What makes someone an effective leader? Arguably, one vital component is being a capable and willing protector of one’s people. Aung San Suu Kyi, the State Counselor of Myanmar and also a Nobel Laureate, is currently failing in this role. She continually chooses to “protect” only the Buddhist majority of Myanmar by supporting the government of Myanmar’s stance that the Rohingya, long time inhabitants of the Rakhine region of Myanmar, are not citizens. Their lack of legal citizenship has been used as justification by the state to perpetrate atrocities against the Rohingya, who are denied civil rights. These atrocities escalated this August when Rohingya militants attacked Burmese security forces. In retaliation, the Burmese military launched a violent crackdown against the Rohingya, killing hundreds of people, and forcing hundreds of thousands to flee into Bangladesh. There is little doubt left that Myanmar has begun a state sanctioned ethnic cleansing of the Rohingya, using the violence perpetrated by a few Rohingya militants to justify the mass slaughter of an ethnic population.
Aung San Suu Kyi has been sung as an icon of democracy by many humanitarian figures. Many people view her as having ushered in a new era for her country after a militarized Burma transitioned into a democratic Myanmar. But when one takes into consideration the politics weighing on Suu Kyi, as well as her unwavering support of the Rakhine Buddhist’s interests over the Rohingya, the truth of Suu Kyi’s leadership becomes clear: Suu Kyi is nothing more than a figurehead who is incapable and unwilling to protect the lives of all peoples residing within Myanmar. Her only purpose is to provide the façade of a “democracy” in what is still a predominantly military state.
When Burma transitioned into Myanmar, those previously in power drafted into the new constitution a guarantee that the military would always have at least twenty-five percent of the seats in Myanmar’s parliament. As a result, the military still holds significant power within the country, impeding the democratic process by removing the Burmese people’s ability to fully participate. Furthermore, Suu Kyi’s title of State Chancellor is a legally powerless one as there is no mention of the position in Myanmar’s constitution since it was created by Suu Kyi after the constitution’s inception. If the military decided Suu Kyi no longer served their interests she could be driven from her position. Thus, it would be no surprise that Suu Kyi feels extensive pressure to continue to support these discriminatory policies because of her relatively precarious position in the Myanmar government.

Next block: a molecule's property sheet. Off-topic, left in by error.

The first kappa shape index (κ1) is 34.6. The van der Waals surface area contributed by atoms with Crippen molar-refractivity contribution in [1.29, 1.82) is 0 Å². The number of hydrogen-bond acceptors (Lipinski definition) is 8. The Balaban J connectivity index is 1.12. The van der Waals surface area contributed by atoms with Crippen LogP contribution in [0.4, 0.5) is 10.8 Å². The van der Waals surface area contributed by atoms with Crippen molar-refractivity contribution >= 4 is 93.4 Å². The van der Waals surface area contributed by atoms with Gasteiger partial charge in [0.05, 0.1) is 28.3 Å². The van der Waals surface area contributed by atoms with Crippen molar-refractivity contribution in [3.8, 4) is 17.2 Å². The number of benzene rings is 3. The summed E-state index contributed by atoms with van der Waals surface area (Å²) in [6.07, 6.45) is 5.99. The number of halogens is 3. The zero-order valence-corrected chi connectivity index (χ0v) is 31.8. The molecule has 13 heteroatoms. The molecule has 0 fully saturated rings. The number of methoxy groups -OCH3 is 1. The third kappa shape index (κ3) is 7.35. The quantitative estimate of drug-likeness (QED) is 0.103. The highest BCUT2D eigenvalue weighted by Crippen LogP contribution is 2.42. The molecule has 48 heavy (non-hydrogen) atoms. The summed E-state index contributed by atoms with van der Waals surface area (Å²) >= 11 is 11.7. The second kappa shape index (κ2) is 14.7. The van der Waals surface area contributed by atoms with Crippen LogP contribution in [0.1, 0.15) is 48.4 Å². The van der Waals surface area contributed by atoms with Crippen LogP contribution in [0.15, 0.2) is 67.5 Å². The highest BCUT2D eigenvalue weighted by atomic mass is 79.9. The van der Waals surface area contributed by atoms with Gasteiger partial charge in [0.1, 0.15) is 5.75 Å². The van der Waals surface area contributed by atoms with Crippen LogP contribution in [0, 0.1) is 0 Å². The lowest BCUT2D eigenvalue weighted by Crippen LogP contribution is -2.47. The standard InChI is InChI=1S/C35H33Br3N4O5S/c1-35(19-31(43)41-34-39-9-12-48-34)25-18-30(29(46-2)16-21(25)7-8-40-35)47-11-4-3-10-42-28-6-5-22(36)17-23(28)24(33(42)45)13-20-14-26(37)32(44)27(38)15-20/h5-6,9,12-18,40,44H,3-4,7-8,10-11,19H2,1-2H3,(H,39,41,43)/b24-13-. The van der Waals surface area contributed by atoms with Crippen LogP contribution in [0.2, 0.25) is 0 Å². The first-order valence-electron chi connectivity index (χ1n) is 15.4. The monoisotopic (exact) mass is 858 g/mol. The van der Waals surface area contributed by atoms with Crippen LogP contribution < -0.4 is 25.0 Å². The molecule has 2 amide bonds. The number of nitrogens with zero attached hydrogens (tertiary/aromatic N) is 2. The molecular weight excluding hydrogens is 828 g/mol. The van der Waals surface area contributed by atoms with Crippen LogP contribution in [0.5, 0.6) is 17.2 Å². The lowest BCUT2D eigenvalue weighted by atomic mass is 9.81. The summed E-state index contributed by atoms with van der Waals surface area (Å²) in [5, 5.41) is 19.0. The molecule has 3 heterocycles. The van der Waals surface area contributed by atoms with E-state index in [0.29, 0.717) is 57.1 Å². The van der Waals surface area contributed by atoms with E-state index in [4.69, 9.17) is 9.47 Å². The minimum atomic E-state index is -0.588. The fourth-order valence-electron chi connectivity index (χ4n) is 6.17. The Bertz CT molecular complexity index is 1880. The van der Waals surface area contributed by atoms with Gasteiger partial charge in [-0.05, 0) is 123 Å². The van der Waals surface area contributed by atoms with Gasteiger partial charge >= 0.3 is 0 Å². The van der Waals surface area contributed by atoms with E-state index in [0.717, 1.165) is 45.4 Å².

If we regard only domestic political pressures, we are presented with an image of Suu Kyi as an unwilling actor of the Rohingya genocide. But is she unwilling? It was only very recently that she acknowledged the violence after having previously denied it. She has even laughed at the allegations, which further illustrates contempt for the Rohingya. In a recent phone call with the Turkish President Recep Tayyip Erdogan, Suu Kyi said that she is determined to deal with the “terrorist problem” and that reports of genocide are merely fake news propagated by terrorist sympathizers.
Myanmar is attempting to present itself as a legitimate democracy to the world, using state sovereignty as a defense against international inquiry and obscuring the primary power of the state, the Myanmar military. Suu Kyi’s actions reveal the true nature of her position, a figurehead beholden to the military’s will. But she has also shown herself to be simply unwilling to aid the persecuted Rohingya through her continued vilification of them. These factors combine into, at the very least, a damning complicity by Suu Kyi to the unfolding genocide of the Rohingya people.
Rebecca Dekker is an undergraduate student at the University of Minnesota, Twin Cities. She is majoring in the Sociology of Law, Criminology, and Deviance, and minoring in Global Studies. Her academic interests include the roles of moral panic and the bystander effect during atrocities, as well as the various applications of restorative and retributive justice post-atrocity.